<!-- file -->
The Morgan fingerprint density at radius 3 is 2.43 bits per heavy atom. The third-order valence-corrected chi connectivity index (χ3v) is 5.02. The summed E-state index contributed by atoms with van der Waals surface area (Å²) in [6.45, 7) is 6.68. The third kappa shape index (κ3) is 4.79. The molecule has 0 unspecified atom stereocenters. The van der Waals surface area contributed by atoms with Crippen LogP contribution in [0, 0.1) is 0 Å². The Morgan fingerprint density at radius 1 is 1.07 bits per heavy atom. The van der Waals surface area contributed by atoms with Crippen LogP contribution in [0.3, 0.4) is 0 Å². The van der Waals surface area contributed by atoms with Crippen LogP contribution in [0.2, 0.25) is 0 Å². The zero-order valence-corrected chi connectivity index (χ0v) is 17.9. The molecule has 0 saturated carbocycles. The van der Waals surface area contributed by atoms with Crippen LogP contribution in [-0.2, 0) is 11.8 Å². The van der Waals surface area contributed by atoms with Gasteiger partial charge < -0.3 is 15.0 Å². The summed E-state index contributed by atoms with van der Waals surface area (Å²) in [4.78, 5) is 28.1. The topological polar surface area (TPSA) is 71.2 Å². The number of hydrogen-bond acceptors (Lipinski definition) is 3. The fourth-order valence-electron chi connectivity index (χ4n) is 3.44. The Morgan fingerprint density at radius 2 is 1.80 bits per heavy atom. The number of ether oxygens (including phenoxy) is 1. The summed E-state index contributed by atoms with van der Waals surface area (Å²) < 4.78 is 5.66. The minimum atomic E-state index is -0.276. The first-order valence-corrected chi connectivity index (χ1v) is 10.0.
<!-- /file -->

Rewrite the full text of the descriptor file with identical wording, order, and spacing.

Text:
The Morgan fingerprint density at radius 3 is 2.43 bits per heavy atom. The third-order valence-corrected chi connectivity index (χ3v) is 5.02. The summed E-state index contributed by atoms with van der Waals surface area (Å²) in [6.45, 7) is 6.68. The third kappa shape index (κ3) is 4.79. The molecule has 0 unspecified atom stereocenters. The van der Waals surface area contributed by atoms with Crippen LogP contribution in [0, 0.1) is 0 Å². The Morgan fingerprint density at radius 1 is 1.07 bits per heavy atom. The van der Waals surface area contributed by atoms with Crippen LogP contribution in [0.3, 0.4) is 0 Å². The van der Waals surface area contributed by atoms with Crippen LogP contribution in [0.2, 0.25) is 0 Å². The zero-order valence-corrected chi connectivity index (χ0v) is 17.9. The molecule has 0 saturated carbocycles. The van der Waals surface area contributed by atoms with Crippen LogP contribution in [-0.2, 0) is 11.8 Å². The van der Waals surface area contributed by atoms with Gasteiger partial charge < -0.3 is 15.0 Å². The summed E-state index contributed by atoms with van der Waals surface area (Å²) in [4.78, 5) is 28.1. The topological polar surface area (TPSA) is 71.2 Å². The number of hydrogen-bond acceptors (Lipinski definition) is 3. The fourth-order valence-electron chi connectivity index (χ4n) is 3.44. The Morgan fingerprint density at radius 2 is 1.80 bits per heavy atom. The number of ether oxygens (including phenoxy) is 1. The summed E-state index contributed by atoms with van der Waals surface area (Å²) < 4.78 is 5.66. The minimum atomic E-state index is -0.276. The first-order valence-corrected chi connectivity index (χ1v) is 10.0.